|Isn't the tutorial misleading when it says they both output the data as (graphic), when the graphic is a 2-dimensional array?|
Be careful with your statements. The tutorial says:
Note: "None [sic] .... produce any output on the screen..."
|None of the two source codes above produce any output on the screen, but both assign values to the memory block called jimmy in the following way:|
The purpose of the example is not to show printouts (because there is none), but to show how memory is allocated in a 2-dimensional array. Note the statement further up the tutorial:
|Multidimensional arrays are just an abstraction for programmers, since we can obtain the same results with a simple array just by putting a factor between its indices:|
The abstraction for programmers is the key. You don't have to use it if you don't want to. If you don't want to use the abstraction, you can use the contiguous memory as a single dimensional array and do the math yourself.
To the computer it's just memory. The C++ compiler gives you the flexibility to look at it as either a 1-dimensional or 2-dimensional array--it's your choice. The example shows you how. The "graphic" that you mention just shows the entire memory used by the (either) array.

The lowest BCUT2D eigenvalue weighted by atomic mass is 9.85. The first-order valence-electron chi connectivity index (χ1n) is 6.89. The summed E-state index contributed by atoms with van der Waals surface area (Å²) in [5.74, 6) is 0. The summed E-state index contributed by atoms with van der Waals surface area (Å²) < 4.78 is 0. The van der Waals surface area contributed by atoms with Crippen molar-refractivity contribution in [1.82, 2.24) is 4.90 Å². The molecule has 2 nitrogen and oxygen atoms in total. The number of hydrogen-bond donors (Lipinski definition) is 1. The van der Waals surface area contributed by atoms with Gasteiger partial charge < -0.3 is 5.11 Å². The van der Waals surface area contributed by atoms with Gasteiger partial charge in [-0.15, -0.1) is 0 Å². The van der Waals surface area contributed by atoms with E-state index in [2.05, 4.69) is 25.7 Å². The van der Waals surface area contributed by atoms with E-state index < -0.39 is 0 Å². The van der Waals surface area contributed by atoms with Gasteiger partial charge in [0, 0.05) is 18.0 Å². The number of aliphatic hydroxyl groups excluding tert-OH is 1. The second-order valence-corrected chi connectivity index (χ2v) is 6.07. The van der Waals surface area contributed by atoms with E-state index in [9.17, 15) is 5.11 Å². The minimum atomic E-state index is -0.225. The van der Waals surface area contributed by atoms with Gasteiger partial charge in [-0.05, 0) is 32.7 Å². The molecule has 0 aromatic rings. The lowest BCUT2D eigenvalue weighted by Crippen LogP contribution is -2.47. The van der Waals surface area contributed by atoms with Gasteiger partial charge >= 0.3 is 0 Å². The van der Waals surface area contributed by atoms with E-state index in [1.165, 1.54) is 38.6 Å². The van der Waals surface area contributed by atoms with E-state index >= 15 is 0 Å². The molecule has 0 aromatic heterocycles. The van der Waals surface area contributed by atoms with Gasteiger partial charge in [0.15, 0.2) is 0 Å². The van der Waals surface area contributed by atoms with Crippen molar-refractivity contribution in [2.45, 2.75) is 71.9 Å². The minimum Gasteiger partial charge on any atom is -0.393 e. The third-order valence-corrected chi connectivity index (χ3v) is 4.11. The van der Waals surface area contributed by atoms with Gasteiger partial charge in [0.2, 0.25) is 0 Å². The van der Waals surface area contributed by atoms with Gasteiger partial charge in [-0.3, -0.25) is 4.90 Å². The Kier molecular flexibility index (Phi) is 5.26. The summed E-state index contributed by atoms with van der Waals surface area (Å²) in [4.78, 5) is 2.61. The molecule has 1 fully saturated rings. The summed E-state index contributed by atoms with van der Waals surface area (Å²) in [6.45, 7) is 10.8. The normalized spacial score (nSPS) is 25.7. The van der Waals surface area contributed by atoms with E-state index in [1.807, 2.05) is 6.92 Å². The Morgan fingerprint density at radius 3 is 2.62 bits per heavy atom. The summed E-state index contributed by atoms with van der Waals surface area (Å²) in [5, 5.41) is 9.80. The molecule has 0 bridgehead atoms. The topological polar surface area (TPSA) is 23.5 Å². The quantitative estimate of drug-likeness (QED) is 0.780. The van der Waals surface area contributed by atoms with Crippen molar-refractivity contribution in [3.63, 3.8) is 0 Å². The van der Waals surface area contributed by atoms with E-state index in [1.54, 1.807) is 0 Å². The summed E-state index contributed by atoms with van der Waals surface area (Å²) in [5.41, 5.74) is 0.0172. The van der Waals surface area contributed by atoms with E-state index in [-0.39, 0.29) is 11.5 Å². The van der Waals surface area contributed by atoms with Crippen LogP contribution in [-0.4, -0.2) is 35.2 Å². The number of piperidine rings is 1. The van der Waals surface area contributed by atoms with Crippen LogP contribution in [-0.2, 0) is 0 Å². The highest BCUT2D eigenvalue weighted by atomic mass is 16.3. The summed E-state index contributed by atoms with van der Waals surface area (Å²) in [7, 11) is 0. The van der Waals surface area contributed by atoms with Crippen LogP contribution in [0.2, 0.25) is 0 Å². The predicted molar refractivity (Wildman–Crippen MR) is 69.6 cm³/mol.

So, if you have data in your code that is conceptually a 3 x 5 array (e.g. scores on 5 tests for 3 students, weight for 3 people over 5 weeks, etc.), you can set up either a 1-dimensional or 2-dimensional array to handle it, and both use the same memory. as demonstrated in the examples.
The multi-dimensional array is a nice construct, but sometimes it gets a little cumbersome to use, or the syntax can get a bit hairy. In that case, it makes sense to treat it the memory as a single dimensional array and index into it manually. It depends on the application.
But, as demonstrated by this example, you can do both at the same time. You could have an int* pointer (2-dimensional) (MAKE SURE YOU UNDERSTAND POINTERS!!!) and an int* pointer (1-dimensional) pointing validly to the same memory. You just need to understand how the memory is laid out--and that's what the example is showing you.